Or do I have to put the electric door opener between DRAIN and 9V?

Thanks for the help.

February 20, 2013
by Noter
Noter's Avatar

You need to have something between 9v and the DRAIN else too much current will flow and cook your mosfet. If you normally work your opener with 9v and GND then yes you can switch it with the mosfet. This will explain more about it - MOSFET as a Switch.

February 21, 2013
by lnino
lnino's Avatar

Thanks for the Link.

Because I am actually far away from my evaluation board I tried to draw the circuit in eagle. I used a Tiny13V for tis example because there is less wiring and more space. :-)

Did I get that right? Will this work? Or is this concept wrong?

Thanks for your help.

image

February 21, 2013
by Noter
Noter's Avatar

Yep, that looks good.

February 21, 2013
by lnino
lnino's Avatar

Hi Noter,

now I am back at my evaluation board and wired everything up.

All I have to say is: IT WORKS!!! Thanks a lot for your help. Now I can set a Pin ofthe Microcontroller to High and the Door Opener opens. :-)

I noticed that the MOSFET is getting a little hot. Not like burning my fingers, but between warm and hot. And I guess the MOSFET is a little bid smelly.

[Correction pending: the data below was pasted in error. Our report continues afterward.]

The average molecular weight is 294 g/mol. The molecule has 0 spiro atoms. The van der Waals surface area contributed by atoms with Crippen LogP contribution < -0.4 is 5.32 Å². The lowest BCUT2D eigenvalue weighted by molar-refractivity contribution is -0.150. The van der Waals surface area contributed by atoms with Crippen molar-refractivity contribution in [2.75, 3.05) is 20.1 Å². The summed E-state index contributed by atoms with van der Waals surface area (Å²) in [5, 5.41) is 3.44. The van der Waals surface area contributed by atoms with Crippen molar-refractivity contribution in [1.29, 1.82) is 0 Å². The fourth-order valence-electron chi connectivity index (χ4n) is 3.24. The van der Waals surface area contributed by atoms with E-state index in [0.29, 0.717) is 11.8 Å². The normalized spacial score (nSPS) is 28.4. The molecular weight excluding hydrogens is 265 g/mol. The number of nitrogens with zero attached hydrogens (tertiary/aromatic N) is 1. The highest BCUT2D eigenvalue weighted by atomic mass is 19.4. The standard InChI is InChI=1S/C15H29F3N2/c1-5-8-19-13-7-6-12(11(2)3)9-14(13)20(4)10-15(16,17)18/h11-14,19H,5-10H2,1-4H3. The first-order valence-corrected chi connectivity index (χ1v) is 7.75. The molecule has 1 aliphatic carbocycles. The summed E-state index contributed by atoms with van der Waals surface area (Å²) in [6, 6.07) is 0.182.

Is the wiring wrong? Do I burn something? Or is this just normal?

As Freewheel Diode I used a simple Yellow LED, which should do the same, because the LED is also a diode.

Maybe you have a suggestion.

Thanks for the help.

image

February 21, 2013
by Noter
Noter's Avatar

Not good that the mosfet is getting hot and you can smell it - that's the slow burn. How much current does your door opener require? I think that mosfet is good for about 200ma max. You might need a current limiting resistor in series with the door opener or a bigger mosfet.

February 22, 2013
by lnino
lnino's Avatar

I bought this door opener from amazon. The weren't too many details. I have only found 6-12 V AC/DC.

Can I use my voltmeter to get some values?

Type: 20171 2110 33

February 22, 2013
by Noter
Noter's Avatar

Use the mosfet to find the lowest current that will operate the opener. Put your multi-meter in series with the opener and set to measure current on the 1 or 10 amp scale. Put a 1k ohm from the mosfet gate to GND and then a variable resistor (1 - 10k) from the gate to 5v. Increase/decrease the variable resistance to find the minimum current that works the opener. Then you could calculate a series resistor value or just go with the voltage divider you already have on the gate side by switching from a constant 5v to the output pin on your mcu.

February 24, 2013
by lnino
lnino's Avatar

Hi Noter,

I had now the Time to make the tests. In Series the door Opener had 450mA. Now its clear why the mosfet was getting hot. I tried to find the lowest current with a Variable Resistor. But no Chance, the Minimum current to Switch the door Opener was about 380mA. So I ordered some Bigger Mosfets and Real diodes to protect the mosfet. Everything Works Great now. Thanks for the help.